the Wilds and surrounding American Electric Power lands. We saw American Kestrel, Rough-legged Hawk, Northern Harrier, Red-tailed Hawk and many other species, including a very special performance by the most coveted of the talon-bearing set.
But we did snatch up a few pellets. A tiny Meadow Vole skull (I think) sits on a nice bed of digested and upchucked fur.
Following lunch shift #1, a good chunk of the people took a bus ride over to the Giraffe House to see the long-necked beasts up close. A few of us waited around on top of restaurant hill, when Larry Dow spotted the bird far off and on the wing. Closer it came, until the eagle settled at the edge of a distant pond and began digging into some sort of carcass. We rued the absence of the other people and wished for them to hurry back. Finally, we saw the bus pull out from the Giraffe House and head up the very road that skirted the pond where Golden Eagle was happily chowing down. Alas! The bird flew before the bus got within view, and quickly drifted behind a hill and out of sight.
Upon the return of the others, who were understandably disappointed to have missed the eagle show, we set up a vigil and hoped for the bird's return. And return it did, the succulent carcass apparently too tasty to leave alone. So now, nearly half of the entire group was treated to great views of the Golden, but another group had bused off to the Rhinoceros House. Deja vu, as we hoped they would return in time to see the bird. Finally, the bus came lumbering up the road towards the eagle pond, and we hoped they would spot the bird in time to stop and view it before it flew. Not to worry - sharp-eyed observers on the bus saw the bird and everyone on board had great looks, and from far closer than those of us on the distant hill. That's the bus in the distance; the eagle is not far to their right and just on the other side of the road.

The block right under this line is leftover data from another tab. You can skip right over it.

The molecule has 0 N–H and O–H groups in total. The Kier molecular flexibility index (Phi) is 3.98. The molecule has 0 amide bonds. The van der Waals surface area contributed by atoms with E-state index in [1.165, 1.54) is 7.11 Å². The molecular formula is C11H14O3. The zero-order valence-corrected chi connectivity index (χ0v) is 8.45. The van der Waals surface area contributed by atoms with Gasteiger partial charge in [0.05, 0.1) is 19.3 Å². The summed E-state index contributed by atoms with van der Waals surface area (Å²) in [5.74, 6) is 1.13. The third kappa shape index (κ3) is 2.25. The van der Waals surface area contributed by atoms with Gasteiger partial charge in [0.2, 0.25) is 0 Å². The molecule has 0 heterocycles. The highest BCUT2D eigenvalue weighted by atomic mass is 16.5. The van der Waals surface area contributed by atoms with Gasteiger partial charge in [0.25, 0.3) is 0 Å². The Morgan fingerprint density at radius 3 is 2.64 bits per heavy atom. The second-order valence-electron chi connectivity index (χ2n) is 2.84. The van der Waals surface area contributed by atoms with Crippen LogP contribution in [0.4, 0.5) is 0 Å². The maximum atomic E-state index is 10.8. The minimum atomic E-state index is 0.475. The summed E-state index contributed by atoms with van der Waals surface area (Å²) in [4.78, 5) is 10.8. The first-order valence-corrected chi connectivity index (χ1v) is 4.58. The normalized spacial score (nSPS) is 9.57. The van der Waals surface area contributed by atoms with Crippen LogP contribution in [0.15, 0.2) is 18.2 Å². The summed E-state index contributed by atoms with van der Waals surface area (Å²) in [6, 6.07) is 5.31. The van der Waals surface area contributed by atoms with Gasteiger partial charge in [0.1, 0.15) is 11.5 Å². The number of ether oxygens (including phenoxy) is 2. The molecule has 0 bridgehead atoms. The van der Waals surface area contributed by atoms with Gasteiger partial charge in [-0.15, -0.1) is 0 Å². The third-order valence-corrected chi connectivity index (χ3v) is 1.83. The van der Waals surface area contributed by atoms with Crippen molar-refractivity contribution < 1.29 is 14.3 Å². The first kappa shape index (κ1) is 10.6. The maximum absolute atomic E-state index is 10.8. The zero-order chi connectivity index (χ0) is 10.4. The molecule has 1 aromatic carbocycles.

We're even treated to a brief presentation about the Wilds by the education department staff. Lunch shift #1 went smoothly. However, right in the middle of lunch shift #2's presentation, pandemonium erupted when the aforementioned Golden Eagle had the bad manners to fly right by the restaurant's windows. Apparently a shout went up and the place cleared in the blink of an eye. Well, at least that meant that nearly every participant at this year's Extravaganza got to see the eagle, and that certainly doesn't happen every year.
The Ohio Ornithological Society does a lot for Ohio's birding community, the Raptor Extravaganza being just one of many yearly activities. Consider becoming a member. We'll be doing the raptor event again next year, I'm sure, and I hope that you can be there.